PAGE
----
- Sports reporter, Kansas City Star, 2002-09
- Writer, Baseball, Baseball Prospectus
- Co-author, Pro Basketball Prospectus
- Member, Baseball Writers Association of America
- Member, Professional Basketball Writers Association
There is a reason why you should never skip ahead to the last line of a novel. Sure, you might find out how the story concludes. But you miss out on every reason why you should care in the first place. The magic is in the journey.
The ending of Game 4 was straightforward. Rays postseason superhero Randy Arozarena dove into home and the moment his gloved hand touched the plate, the game was over. The Tampa Bay Rays won 8-7 and knotted the World Series with the Los Angeles Dodgers at two games apiece. Thanks for coming folks, drive carefully!
Oh, but there was so much more than that. The journey of that play, like the journey of the game, and like the journey of this completely wacky season, was magical.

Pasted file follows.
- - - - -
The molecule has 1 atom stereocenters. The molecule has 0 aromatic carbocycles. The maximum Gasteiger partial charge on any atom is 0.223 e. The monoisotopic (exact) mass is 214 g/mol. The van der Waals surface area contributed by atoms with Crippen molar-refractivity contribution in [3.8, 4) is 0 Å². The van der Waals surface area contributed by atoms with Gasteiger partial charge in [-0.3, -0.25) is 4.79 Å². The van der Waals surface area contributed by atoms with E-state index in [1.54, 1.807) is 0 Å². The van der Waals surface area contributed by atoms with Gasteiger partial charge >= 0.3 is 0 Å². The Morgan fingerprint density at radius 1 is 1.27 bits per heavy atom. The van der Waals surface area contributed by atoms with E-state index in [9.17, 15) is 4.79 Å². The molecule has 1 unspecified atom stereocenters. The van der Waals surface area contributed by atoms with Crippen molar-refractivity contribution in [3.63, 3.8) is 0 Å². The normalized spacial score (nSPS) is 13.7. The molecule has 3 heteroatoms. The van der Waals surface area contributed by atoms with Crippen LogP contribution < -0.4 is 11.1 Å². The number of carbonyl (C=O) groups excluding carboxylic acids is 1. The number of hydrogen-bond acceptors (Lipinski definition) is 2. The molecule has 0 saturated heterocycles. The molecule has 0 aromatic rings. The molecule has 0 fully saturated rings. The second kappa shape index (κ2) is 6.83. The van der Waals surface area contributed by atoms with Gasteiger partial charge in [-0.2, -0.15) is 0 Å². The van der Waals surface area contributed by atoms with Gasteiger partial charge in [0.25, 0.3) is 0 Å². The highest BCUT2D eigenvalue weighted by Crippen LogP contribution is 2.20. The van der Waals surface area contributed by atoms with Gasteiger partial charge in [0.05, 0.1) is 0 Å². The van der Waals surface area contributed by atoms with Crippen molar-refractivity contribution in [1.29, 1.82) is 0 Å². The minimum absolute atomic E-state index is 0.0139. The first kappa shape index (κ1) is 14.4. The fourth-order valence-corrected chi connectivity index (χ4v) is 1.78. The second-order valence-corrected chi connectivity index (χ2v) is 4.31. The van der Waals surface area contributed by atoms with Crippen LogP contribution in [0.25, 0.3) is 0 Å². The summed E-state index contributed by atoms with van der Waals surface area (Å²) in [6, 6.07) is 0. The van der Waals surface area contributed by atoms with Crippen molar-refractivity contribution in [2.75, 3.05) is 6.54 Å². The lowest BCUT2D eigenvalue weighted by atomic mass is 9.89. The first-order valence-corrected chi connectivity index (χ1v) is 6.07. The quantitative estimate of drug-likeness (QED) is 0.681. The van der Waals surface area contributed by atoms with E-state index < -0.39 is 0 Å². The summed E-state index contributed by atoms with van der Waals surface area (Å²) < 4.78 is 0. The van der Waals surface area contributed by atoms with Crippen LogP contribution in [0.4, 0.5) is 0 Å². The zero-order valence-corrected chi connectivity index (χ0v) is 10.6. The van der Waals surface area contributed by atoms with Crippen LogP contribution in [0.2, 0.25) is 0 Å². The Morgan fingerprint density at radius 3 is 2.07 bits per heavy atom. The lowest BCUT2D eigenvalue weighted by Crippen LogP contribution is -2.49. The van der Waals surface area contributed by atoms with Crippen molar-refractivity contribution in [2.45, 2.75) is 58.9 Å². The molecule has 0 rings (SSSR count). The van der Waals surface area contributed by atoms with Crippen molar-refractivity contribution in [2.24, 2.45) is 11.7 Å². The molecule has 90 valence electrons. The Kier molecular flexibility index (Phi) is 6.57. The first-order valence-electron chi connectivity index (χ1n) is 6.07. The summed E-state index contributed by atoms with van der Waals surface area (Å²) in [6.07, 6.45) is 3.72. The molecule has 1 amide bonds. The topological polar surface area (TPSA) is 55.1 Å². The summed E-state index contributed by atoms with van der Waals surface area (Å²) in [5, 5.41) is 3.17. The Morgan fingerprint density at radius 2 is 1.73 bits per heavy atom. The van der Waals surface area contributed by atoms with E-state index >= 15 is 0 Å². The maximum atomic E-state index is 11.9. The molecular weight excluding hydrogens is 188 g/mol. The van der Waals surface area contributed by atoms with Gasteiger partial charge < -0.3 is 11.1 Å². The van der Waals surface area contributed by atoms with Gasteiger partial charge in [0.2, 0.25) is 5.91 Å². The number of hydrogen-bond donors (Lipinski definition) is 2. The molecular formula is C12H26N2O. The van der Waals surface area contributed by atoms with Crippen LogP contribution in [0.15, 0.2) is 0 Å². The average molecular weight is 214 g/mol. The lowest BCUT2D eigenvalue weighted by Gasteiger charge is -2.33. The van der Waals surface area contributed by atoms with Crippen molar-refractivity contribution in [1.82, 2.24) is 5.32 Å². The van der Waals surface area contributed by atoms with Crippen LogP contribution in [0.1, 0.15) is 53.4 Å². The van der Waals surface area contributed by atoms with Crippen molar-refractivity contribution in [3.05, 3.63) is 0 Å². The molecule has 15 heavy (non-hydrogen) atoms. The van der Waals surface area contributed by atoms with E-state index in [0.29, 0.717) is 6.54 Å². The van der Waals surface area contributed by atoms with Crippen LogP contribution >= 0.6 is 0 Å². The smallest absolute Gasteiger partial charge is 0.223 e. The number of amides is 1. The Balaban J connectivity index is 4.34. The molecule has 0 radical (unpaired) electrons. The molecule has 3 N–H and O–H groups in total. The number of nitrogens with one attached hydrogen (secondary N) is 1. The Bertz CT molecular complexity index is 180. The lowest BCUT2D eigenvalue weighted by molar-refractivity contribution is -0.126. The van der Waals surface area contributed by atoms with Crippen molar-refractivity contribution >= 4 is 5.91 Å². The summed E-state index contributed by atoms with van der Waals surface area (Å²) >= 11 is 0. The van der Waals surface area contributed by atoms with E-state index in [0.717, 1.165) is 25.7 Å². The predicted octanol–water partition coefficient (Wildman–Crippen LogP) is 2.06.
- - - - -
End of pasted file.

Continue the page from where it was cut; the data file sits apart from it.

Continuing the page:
“I’m still trying to catch my breath,” Tampa Bay’s Kevin Kiermaier said. “Forty minutes after it’s over with. It’s really incredible.”
Let’s begin our guide through the biggest plate appearance in the life of one Brett Phillips with a factoid. The aim in this little corner of our World Series coverage is to venture deep into the weeds of each game’s biggest play, or at least a play that is both impactful and suggests larger truths. In Game 3, we chose Max Muncy ‘s two-run single, both because it was the play that had the largest statistical impact on the outcome and because it was emblematic to the way the Dodgers approach offense.
That play was the only high-leverage plate appearance of Game 3. According to the FanGraphs.com version of leverage index, with the cutoff for high leverage set at any play with an index of 1.5 or more, Game 4 had 33 such plate appearances. Thirty-three!
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